```
=d1;
proc ttest data
class trt_grp;
var WtGain; run;
```

# Independant Two-Sample t-test

### Data Used

The following data was used in this example.

```
data d1;
length trt_grp $ 9;
input trt_grp $ WtGain @@;
datalines;
placebo 94 placebo 12 placebo 26 placebo 89
placebo 88 placebo 96 placebo 85 placebo 130
placebo 75 placebo 54 placebo 112 placebo 69
placebo 104 placebo 95 placebo 53 placebo 21
treatment 45 treatment 62 treatment 96 treatment 128
treatment 120 treatment 99 treatment 28 treatment 50
treatment 109 treatment 115 treatment 39 treatment 96
treatment 87 treatment 100 treatment 76 treatment 80
;
run;
```

**Independent Two-Sample t-test in SAS**

The null hypothesis of the Independent Samples t-test is, the means for the two populations are equal.

In SAS the following code was used to test the mean comparison (mean of Weight Gain) of two independent treatment groups (Treatment and Placebo).

For this example, we’re testing the significant difference in mean of Weight gain (*WtGain*) between treatment and placebo (*trt_grp*) using PROC TTEST procedure in SAS.

Output:

` Figure 1: Test results for independent t-test using PROC TTEST in SAS`

Here the t-value is –0.70, degrees of freedom is 30 and P value is 0.4912 which is greater than 0.05, so we accept the null hypothesis that there is no evidence of a significant difference between the means of treatment groups. The mean in placebo group is 75.1875 and mean in Treatment group is 83.1250. The mean difference the treatment groups (Treatment-Placebo) is –7.9375 and the 95% CI for the mean difference is [–31.1984, 15.3234]. The 95% confidence interval includes a treatment difference of 0, which supports the conclusion that the data fail to provide any evidence of a difference between the treatment groups.

Note: Before entering straight into the t-test we need to check whether the assumptions (like the equality of variance, the observations should be independent, observations should be normally distributed) are met or not. If normality is not satisfied, we may consider using a suitable non-parametric test.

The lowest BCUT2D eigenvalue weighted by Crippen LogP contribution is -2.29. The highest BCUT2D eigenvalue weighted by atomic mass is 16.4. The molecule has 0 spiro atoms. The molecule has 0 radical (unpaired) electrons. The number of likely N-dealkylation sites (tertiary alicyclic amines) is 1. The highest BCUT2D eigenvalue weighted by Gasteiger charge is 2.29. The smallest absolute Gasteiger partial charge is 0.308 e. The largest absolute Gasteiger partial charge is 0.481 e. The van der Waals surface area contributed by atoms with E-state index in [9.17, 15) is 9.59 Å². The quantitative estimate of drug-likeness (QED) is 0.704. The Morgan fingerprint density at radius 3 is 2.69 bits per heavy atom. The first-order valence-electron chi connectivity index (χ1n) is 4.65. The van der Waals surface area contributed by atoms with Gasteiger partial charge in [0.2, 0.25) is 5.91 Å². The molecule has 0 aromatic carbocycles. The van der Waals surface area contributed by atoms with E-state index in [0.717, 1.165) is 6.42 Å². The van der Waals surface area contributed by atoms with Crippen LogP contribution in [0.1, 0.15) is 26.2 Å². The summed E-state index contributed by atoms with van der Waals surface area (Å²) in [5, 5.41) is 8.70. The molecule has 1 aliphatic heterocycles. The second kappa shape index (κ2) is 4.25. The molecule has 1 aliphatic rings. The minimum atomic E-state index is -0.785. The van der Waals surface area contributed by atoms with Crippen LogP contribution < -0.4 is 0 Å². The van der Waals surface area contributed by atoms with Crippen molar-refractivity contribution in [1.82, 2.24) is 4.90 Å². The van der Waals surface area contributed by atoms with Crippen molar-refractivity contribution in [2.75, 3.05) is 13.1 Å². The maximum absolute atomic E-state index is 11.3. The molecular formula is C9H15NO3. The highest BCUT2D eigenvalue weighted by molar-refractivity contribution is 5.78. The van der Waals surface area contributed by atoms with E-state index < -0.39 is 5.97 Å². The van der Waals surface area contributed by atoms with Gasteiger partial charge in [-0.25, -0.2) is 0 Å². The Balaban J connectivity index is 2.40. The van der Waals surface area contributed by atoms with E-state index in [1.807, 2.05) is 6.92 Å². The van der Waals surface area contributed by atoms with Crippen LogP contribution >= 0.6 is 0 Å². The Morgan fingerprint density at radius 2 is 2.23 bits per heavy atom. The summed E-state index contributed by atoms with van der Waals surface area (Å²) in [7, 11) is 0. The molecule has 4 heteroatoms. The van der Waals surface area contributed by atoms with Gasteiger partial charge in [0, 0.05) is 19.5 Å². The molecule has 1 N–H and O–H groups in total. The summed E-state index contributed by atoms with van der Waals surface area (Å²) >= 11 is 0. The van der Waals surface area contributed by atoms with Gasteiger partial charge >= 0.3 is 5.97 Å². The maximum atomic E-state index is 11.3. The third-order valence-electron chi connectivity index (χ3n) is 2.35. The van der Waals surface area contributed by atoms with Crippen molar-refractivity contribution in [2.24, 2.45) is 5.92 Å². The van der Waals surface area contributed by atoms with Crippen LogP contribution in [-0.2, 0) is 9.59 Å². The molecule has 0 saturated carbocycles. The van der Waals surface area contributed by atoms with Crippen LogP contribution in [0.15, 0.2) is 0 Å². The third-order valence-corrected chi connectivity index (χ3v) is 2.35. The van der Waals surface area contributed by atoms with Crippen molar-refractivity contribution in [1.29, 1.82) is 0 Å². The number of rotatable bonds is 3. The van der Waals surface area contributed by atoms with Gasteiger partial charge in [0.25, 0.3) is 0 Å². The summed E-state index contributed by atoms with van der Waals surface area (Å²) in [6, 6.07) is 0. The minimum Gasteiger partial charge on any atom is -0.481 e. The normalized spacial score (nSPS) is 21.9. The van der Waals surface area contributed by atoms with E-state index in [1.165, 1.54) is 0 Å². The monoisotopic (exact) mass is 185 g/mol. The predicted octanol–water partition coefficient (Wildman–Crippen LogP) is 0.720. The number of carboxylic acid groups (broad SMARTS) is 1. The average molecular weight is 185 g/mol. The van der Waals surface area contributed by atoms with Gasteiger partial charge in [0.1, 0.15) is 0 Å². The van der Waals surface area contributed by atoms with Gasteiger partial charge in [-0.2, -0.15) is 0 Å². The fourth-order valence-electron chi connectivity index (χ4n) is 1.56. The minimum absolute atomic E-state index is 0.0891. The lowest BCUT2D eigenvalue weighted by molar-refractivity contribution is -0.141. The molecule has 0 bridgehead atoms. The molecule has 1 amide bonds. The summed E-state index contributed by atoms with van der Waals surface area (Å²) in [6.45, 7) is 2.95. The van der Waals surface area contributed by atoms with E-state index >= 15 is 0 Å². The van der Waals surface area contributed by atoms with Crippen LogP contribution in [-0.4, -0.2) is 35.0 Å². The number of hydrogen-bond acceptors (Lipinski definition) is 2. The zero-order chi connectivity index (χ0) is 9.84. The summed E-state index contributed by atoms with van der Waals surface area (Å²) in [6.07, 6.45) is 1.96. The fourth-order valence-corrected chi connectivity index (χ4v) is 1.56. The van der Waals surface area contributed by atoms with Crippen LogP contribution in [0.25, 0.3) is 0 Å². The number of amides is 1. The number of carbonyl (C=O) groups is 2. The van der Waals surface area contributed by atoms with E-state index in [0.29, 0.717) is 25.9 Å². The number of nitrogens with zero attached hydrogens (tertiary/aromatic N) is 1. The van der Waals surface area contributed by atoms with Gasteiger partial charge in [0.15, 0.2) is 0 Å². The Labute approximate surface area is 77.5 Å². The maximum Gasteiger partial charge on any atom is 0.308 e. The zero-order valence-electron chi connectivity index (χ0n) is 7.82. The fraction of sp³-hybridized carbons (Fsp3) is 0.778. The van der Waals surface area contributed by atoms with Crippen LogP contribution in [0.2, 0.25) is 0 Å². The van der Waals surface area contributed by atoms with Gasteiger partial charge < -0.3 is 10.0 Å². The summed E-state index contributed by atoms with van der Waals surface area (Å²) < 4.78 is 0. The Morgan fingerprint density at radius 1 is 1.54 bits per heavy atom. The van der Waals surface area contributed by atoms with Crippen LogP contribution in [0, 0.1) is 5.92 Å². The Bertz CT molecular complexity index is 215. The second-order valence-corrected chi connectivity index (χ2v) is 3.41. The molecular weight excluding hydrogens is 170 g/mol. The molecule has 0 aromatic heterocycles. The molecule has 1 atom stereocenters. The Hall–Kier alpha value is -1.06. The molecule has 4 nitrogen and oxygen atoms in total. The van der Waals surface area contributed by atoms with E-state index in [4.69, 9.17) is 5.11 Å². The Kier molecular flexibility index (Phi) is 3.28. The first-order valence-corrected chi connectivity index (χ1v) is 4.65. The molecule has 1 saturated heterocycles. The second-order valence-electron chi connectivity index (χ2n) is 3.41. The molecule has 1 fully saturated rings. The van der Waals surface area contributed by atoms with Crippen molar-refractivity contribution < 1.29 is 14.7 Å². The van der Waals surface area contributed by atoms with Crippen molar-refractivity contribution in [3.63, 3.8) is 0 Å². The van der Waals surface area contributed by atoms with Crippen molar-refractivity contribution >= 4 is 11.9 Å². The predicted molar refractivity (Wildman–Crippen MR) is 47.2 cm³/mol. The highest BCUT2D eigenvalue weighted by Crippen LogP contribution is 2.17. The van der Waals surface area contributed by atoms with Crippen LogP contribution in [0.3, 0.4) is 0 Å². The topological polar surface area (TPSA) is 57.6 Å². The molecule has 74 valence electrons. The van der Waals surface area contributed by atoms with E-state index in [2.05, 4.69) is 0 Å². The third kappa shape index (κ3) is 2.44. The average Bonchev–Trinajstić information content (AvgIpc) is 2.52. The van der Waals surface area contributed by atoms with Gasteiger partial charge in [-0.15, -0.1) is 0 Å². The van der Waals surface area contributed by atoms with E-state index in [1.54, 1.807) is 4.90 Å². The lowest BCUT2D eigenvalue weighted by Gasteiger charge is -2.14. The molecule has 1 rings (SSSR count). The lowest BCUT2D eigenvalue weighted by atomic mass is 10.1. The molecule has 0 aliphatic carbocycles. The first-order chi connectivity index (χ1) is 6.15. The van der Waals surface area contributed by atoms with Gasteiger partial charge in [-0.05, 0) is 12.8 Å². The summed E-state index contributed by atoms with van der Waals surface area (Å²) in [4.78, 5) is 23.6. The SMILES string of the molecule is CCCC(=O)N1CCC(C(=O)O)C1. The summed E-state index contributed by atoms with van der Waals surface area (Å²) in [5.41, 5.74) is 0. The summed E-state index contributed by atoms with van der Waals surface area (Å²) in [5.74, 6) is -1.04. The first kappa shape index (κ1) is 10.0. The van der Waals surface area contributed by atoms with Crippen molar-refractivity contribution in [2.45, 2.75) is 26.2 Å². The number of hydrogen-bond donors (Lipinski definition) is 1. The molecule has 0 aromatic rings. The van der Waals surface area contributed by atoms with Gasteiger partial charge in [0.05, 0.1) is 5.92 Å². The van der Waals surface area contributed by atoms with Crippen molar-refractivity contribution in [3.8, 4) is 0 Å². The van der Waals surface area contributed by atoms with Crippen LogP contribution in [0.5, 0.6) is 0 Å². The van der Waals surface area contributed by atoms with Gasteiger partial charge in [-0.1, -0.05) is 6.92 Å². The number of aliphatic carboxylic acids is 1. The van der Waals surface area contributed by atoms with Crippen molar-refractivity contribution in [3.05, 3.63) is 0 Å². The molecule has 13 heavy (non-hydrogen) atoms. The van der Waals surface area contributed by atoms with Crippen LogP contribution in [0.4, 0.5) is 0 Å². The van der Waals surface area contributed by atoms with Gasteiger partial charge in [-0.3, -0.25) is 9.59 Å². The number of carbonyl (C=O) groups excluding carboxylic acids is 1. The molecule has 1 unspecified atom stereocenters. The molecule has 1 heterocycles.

- Normality: You can check for data to be normally distributed by plotting a histogram of the data by treatment. Alternatively, you can use the Shapiro-Wilk test or the Kolmogorov-Smirnov test. If the test is <0.05 and your sample is quite small then this suggests you should not use the t-test. However, if your sample in each treatment group is large (say >30 in each group), then you do not need to rely so heavily on the assumption that the data have an underlying normal distribution in order to apply the two-sample t-test. This is where plotting the data using histograms can help to support investigation into the normality assumption. We have checked the normality of the observations using the code below. Here for both the treatment groups we have P value greater than 0.05 (Shapiro-Wilk test is used), therefore the normality assumption is there for our data.

```
=d1 normal;
proc univariate data
qqplot WtGain;
by trt_grp; run;
```

Output:

` Figure 2: The results of normality test for Treatment group`

` Figure 3: The results of normality test for Placebo group`

- Homogeneity of variance (or Equality of variance): Homogeniety of variance will be tested by default in PROC TTEST itself by Folded F-test. In our case the P values is 0.6981 which is greater than 0.05. So we accept the null hypothesis of F-test, i.e. variances are same. Then we will consider the pooled method for t-test. If the F test is statistically significant (p<0.05), then the pooled t-test may give erroneous results. In this instance, if it is believed that the population variances may truly differ, then the Satterthwaite (unequal variances) analysis results should be used. These are provided in the SAS output alongside the Pooled results as default.

Output:

` Figure 4: Folded F-test result in PROC TTEST`